27A race narrows by 1
Published 12:58 pm Saturday, November 6, 2010
Every vote counts.
In the House District 27A race, GOP challenger Rich Murray was leading incumbent DFLer Robin Brown by 58 votes after results were tallied on Election Night.
When the Freeborn County Canvassing Board met on Friday, however, Brown had gained one vote, narrowing Murray’s lead to 57 votes.
Freeborn County Auditor-Treasurer Dennis Distad said an absentee ballot from Albert Lea’s Ward 2, which did not get into the first set of general election results, was tallied and entered into the results certified by the Canvassing Board on Friday.
The certification of the results means that the election results in Freeborn County are now official.
But District 27A also covers Mower County.
The Mower County Canvassing Board also met on Friday morning to certify its election results. It did not choose to certify its results, however, because of a discrepancy in the number of absentee ballots listed on the state abstract.
According to Mower County Auditor-Treasurer Doug Groh, he did not sign the state abstract because it reflected the number of absentee ballots accepted as 803. He said the number of absentee ballots accepted was 826.
He said the error likely occurred during data entry by one of the precincts. His office was looking to resolve the discrepancy on Friday.
Groh also said this will not have any affect on the total vote counts, and the Mower County Canvassing Board is scheduled to reconvene on Tuesday.
“We’re just going on like this is done and we’re moving forward,” said Murray.
Because the District 27 A race covers more than a single county and is a state-level race, it must be certified by the state Canvassing Board, scheduled for Nov. 23.
A recount is expected in this race, as the margin of victory is less than 0.4 percent in the unofficial results. Minnesota law states an automatic recount is triggered when there is a margin of victory of less than 0.5 percent.
The hand recount for the House District 27A race is slated for 9 a.m. Nov. 29. And the hand recount for the governor’s race in all likelihood will happen later the same day, barring any surprises between today and the date the state Canvassing Board meets.
Brown’s campaign manager, Joseph Brown Sr., said on Friday they don’t expect any drastic changes and do believe a recount will verify the results.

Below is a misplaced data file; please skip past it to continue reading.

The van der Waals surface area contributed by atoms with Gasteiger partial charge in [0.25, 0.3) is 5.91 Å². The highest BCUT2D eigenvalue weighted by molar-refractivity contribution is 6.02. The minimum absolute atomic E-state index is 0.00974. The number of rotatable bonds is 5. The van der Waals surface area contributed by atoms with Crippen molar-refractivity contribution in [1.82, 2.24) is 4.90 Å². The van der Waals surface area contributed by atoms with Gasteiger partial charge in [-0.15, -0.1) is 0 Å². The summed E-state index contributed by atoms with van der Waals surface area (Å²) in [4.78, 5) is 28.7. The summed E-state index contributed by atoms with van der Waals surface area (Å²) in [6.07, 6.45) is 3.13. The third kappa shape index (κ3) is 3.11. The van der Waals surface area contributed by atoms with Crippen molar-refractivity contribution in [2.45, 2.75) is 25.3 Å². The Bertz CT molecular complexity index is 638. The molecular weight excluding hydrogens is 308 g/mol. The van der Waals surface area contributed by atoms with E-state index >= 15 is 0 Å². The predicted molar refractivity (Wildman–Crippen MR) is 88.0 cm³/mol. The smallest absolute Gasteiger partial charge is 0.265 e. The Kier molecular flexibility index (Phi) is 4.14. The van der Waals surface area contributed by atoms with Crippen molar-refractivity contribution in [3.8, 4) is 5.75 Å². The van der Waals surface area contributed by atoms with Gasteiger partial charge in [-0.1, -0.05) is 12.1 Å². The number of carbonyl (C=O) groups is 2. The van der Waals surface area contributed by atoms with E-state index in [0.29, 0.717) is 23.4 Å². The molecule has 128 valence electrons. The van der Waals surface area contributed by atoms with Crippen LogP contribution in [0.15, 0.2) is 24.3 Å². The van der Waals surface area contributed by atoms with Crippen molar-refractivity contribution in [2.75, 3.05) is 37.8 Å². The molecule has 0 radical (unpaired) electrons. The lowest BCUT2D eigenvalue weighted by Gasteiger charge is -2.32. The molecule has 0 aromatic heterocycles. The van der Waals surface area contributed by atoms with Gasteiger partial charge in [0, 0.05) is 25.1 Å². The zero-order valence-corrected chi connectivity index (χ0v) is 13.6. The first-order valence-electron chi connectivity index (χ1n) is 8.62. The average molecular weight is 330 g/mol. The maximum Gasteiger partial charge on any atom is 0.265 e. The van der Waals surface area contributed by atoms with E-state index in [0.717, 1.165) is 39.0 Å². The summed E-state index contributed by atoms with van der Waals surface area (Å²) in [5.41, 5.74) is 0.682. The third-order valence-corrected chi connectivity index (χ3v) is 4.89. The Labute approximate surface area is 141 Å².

“Robin isn’t going to stand in the way of the law,” he said. “It was a very close election and just goes to show how important one vote is. Every vote counts.”
High attendance as recounts looms
Before the canvassing began in Freeborn County on Friday morning, the session was moved from the Freeborn County Auditor-Treasurer’s Office to the Freeborn Room in the Government Center. Interest in a possible recount led to a higher than usual attendance. Usually only two or three election officials are in the audience. This time, news media and campaign members were watching, too.
Benjamin Kidd attended as an observer for DFL gubernatorial candidate Mark Dayton, the present leader in the narrow race over Republican Mark Emmer. He was there to report the canvassed numbers back to the Dayton campaign.
Dayton holds a lead of about 8,750 votes out of 2.1 million cast, a margin that would trigger a recount unless the official state canvass on Nov. 23 widens his lead.
Kidd would not comment as to whether the Dayton campaign had observers at any of the state’s other 86 county canvassing board meetings, or how many other observers were attending these meetings. He said he was just observing the Freeborn County numbers.
Michelle Hanson, manager for the Rich Murray campaign, was in attendance, along with former Republican legislator Paul Overgaard, who had guarded the ballot room at the Auditor-Treasurer’s Office during work hours since Wednesday morning.
“We’re just here to see if any questions pop up,” Hanson said.
The Brown campaign didn’t send guards, and no campaign member attended the Canvassing Board meeting.
“We didn’t feel like that was needed,” Joseph Brown said. “Robin has faith in her local officials.”
The Freeborn County Canvassing Board comprised Distad, District 1 Commissioner Glen Mathiason, District 3 Commissioner Jim Nelson, Albert Lea Ward 5 Councilor Larry Anderson and Deputy Court Administrator Debra Miller.